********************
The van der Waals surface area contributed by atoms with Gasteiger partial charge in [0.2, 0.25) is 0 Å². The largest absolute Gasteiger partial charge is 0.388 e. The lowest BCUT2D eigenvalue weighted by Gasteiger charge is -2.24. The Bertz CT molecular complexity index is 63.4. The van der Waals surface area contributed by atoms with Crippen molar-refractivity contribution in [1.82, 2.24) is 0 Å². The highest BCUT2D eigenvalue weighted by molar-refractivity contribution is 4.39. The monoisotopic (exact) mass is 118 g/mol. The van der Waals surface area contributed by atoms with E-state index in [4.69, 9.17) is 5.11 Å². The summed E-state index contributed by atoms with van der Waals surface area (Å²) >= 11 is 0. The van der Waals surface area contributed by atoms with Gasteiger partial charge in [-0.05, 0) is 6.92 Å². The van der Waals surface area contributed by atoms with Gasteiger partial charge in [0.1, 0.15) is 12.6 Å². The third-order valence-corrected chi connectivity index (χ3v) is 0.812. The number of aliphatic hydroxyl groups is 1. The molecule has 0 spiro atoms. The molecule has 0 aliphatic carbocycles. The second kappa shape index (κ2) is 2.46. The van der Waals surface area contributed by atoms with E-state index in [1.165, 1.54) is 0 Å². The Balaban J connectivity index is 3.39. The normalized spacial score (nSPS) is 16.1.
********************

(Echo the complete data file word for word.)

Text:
The van der Waals surface area contributed by atoms with Gasteiger partial charge in [0.2, 0.25) is 0 Å². The largest absolute Gasteiger partial charge is 0.388 e. The lowest BCUT2D eigenvalue weighted by Gasteiger charge is -2.24. The Bertz CT molecular complexity index is 63.4. The van der Waals surface area contributed by atoms with Crippen molar-refractivity contribution in [1.82, 2.24) is 0 Å². The highest BCUT2D eigenvalue weighted by molar-refractivity contribution is 4.39. The monoisotopic (exact) mass is 118 g/mol. The van der Waals surface area contributed by atoms with E-state index in [4.69, 9.17) is 5.11 Å². The summed E-state index contributed by atoms with van der Waals surface area (Å²) >= 11 is 0. The van der Waals surface area contributed by atoms with Gasteiger partial charge in [-0.05, 0) is 6.92 Å². The van der Waals surface area contributed by atoms with Gasteiger partial charge in [0.1, 0.15) is 12.6 Å². The third-order valence-corrected chi connectivity index (χ3v) is 0.812. The number of aliphatic hydroxyl groups is 1. The molecule has 0 spiro atoms. The molecule has 0 aliphatic carbocycles. The second kappa shape index (κ2) is 2.46. The van der Waals surface area contributed by atoms with E-state index in [1.165, 1.54) is 0 Å². The Balaban J connectivity index is 3.39. The normalized spacial score (nSPS) is 16.1.